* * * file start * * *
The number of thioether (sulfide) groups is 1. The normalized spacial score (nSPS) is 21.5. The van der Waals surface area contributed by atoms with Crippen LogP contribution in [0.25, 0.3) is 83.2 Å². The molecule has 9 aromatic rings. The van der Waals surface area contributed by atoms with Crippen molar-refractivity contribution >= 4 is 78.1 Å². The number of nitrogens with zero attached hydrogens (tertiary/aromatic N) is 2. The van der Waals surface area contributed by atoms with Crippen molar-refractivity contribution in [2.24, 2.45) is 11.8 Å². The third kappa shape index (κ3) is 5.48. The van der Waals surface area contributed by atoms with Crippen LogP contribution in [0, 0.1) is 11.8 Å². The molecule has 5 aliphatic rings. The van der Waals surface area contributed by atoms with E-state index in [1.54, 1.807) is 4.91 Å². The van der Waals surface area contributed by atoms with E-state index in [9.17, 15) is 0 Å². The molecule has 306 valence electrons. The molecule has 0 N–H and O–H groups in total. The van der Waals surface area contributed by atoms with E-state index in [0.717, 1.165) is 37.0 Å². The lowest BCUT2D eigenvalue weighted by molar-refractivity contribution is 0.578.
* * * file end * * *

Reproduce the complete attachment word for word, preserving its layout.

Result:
The number of thioether (sulfide) groups is 1. The normalized spacial score (nSPS) is 21.5. The van der Waals surface area contributed by atoms with Crippen LogP contribution in [0.25, 0.3) is 83.2 Å². The molecule has 9 aromatic rings. The van der Waals surface area contributed by atoms with Crippen molar-refractivity contribution >= 4 is 78.1 Å². The number of nitrogens with zero attached hydrogens (tertiary/aromatic N) is 2. The van der Waals surface area contributed by atoms with Crippen molar-refractivity contribution in [2.24, 2.45) is 11.8 Å². The third kappa shape index (κ3) is 5.48. The van der Waals surface area contributed by atoms with Crippen LogP contribution in [0, 0.1) is 11.8 Å². The molecule has 5 aliphatic rings. The van der Waals surface area contributed by atoms with E-state index in [1.54, 1.807) is 4.91 Å². The van der Waals surface area contributed by atoms with E-state index in [9.17, 15) is 0 Å². The molecule has 306 valence electrons. The molecule has 0 N–H and O–H groups in total. The van der Waals surface area contributed by atoms with E-state index in [0.717, 1.165) is 37.0 Å². The lowest BCUT2D eigenvalue weighted by molar-refractivity contribution is 0.578.